My parents were afraid that if I went away to college I would join a cult. So I did. Briefly.
My parents were strict Catholics. I was impressionable, intensely repressed, and bent on having life experiences. My beacon blinked a steady green light to bamboozlers—like the boyfriend who talked me into joining the cult. That's how I ended up one Sunday sitting in a circle of misfits in the parlor of a Victorian house. The cult was based on two Russian philosophers, and everyone in the circle was awkward and bookish.
I remember a woman anxiously fingering her skirt pleats while asking us all which Alice in Wonderland character we most identified with. A bearded man asked which sage I thought was wiser, Walt Whitman or William Blake, and I said Blake. The boyfriend was a physicist who had abandoned his country of origin. I was disenfranchised from my family. We both so badly wanted to belong.
The treasurer asked for a sacrificial sum of money. We were also instructed to change our names and to take up new hobbies, abandoning whatever was once precious to us. My boyfriend had been a successful jazz pianist. They told him to stop playing piano and take up the viola. The cult branch director also asked us to cut ourselves off from our families, and to stop using contractions. I couldn't. I tried, but the exercise isolated me from classmates and friends. As my boyfriend and the quirky cult people became a shrinking circle of safety, I felt a split occur—like a fast-paced canyon forming—in my mind. On one side was my emerging cult-shaped identity; on the other side was my old identity with my history, family, and friends.
The split hit a crisis point in a Shakespeare class. I got stuck trying to answer a question about A Midsummer Night's Dream. I loved that play, but I couldn't maintain a connection to the subplots, to the professor, or to my classmates while also trying not to use contractions. I finally told a friend (I had been avoiding friends) about the language exercise, the cult, my boyfriend, and the Grand Canyon feeling. She was worried that I was in danger. She didn't trust my boyfriend.
That was a sufficient dose of reality to break the seductive spell. I quit the cult. The boyfriend was changing so dramatically—you don't realize this yet, but people in their 20s change dramatically—that breaking up with him was easier. He'd become stoic; he'd shaved off his thick unruly hair and beard. He dressed in three-piece suits and spoke in awkward sentences. He tried to draw me back into the cult. He was desperate and angry. I asked him to leave.
I suppose I'm prone to experimentation and curious about others who follow winding paths. I also once helped a friend escape from the Moonies, a popular cult church in the 1970s and '80s under the leadership of Reverend Sun Myung Moon. The Moonies recruited new members at airports and other transitional places. The friend lived for months in a station wagon parked in my driveway while she decompressed. She had changed her name from Mary to Wysteria and given up her dancing career to learn how to cook for large groups of people. She had also followed a boyfriend into the cult, anticipating finding a loving family. She ended up returning to her real family—and her Communist, activist parents—who welcomed her home with "Geez, you could have just joined a sorority and saved yourself some time, hon."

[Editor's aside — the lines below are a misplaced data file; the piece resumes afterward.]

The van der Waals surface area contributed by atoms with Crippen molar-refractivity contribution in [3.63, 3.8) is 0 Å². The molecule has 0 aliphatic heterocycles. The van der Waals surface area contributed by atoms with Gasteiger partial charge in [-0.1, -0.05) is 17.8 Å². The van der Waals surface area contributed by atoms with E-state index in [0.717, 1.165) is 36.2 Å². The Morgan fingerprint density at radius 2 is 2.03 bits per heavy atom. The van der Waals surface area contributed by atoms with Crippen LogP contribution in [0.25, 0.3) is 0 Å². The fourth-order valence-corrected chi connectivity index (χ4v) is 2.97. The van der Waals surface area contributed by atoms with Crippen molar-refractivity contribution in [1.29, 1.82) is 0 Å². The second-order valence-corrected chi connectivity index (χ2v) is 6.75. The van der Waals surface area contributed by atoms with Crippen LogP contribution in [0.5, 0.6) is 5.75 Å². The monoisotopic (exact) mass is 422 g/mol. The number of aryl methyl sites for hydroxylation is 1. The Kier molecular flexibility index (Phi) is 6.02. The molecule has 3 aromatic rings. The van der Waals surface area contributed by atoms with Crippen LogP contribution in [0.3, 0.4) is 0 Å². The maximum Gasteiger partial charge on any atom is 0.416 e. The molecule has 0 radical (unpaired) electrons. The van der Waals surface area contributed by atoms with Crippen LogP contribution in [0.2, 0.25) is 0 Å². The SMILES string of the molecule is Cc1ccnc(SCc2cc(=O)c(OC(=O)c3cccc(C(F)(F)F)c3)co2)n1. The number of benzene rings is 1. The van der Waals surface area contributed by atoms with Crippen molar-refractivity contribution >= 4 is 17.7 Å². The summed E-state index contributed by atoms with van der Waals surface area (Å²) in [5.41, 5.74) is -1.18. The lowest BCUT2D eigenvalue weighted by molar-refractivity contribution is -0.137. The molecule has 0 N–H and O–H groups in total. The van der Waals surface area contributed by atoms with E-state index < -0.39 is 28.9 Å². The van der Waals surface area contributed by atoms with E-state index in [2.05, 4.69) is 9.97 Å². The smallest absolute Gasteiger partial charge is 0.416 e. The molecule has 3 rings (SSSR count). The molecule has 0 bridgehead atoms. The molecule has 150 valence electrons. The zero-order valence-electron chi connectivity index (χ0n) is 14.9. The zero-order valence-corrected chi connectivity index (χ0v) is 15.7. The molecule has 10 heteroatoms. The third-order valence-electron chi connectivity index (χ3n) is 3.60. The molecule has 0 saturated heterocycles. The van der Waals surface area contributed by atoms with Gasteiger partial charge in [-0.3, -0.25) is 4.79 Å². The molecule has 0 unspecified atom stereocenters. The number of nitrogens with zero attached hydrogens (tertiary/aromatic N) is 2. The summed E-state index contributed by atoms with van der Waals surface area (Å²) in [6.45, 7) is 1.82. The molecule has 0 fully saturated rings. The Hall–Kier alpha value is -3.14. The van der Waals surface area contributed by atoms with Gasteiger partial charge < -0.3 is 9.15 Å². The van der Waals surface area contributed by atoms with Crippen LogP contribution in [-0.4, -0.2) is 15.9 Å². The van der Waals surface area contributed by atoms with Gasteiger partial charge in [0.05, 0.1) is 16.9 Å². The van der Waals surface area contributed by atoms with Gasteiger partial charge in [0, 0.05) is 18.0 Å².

Her idealistic quest had been caught up in a longing to break out of an oppressive family structure and find open space. Just like mine had. Unfortunately, being brought up in families where self-exploration wasn't encouraged made us more susceptible to being subsumed into other repressive structures. We wanted freedom but were terrified and unprepared for the responsibility that comes with it.
Late teens and early 20s are a time when our brains are still establishing and pruning synaptic pathways. We tend to think in absolute, idealistic terms. We're passionate. We take risks, sometimes playing with danger. Most of us crave social connection and belonging at the same time we're caught up in the task of individuating. In America, we insist we're original even if we're avoiding gluten and watching the Seahawks just like everyone else. It's hard to keep hold of one's own mind in the midst of intense social and internal pressures.
So be careful of the groups you join. Be as reflective as you can about why you're joining them. It's good to be suspicious of pyramid schemes and anything that requires members to merge into one collective identity. Don't abandon your critical thinking skills. There are better, less expensive ways to belong, or to make a new family if you need one.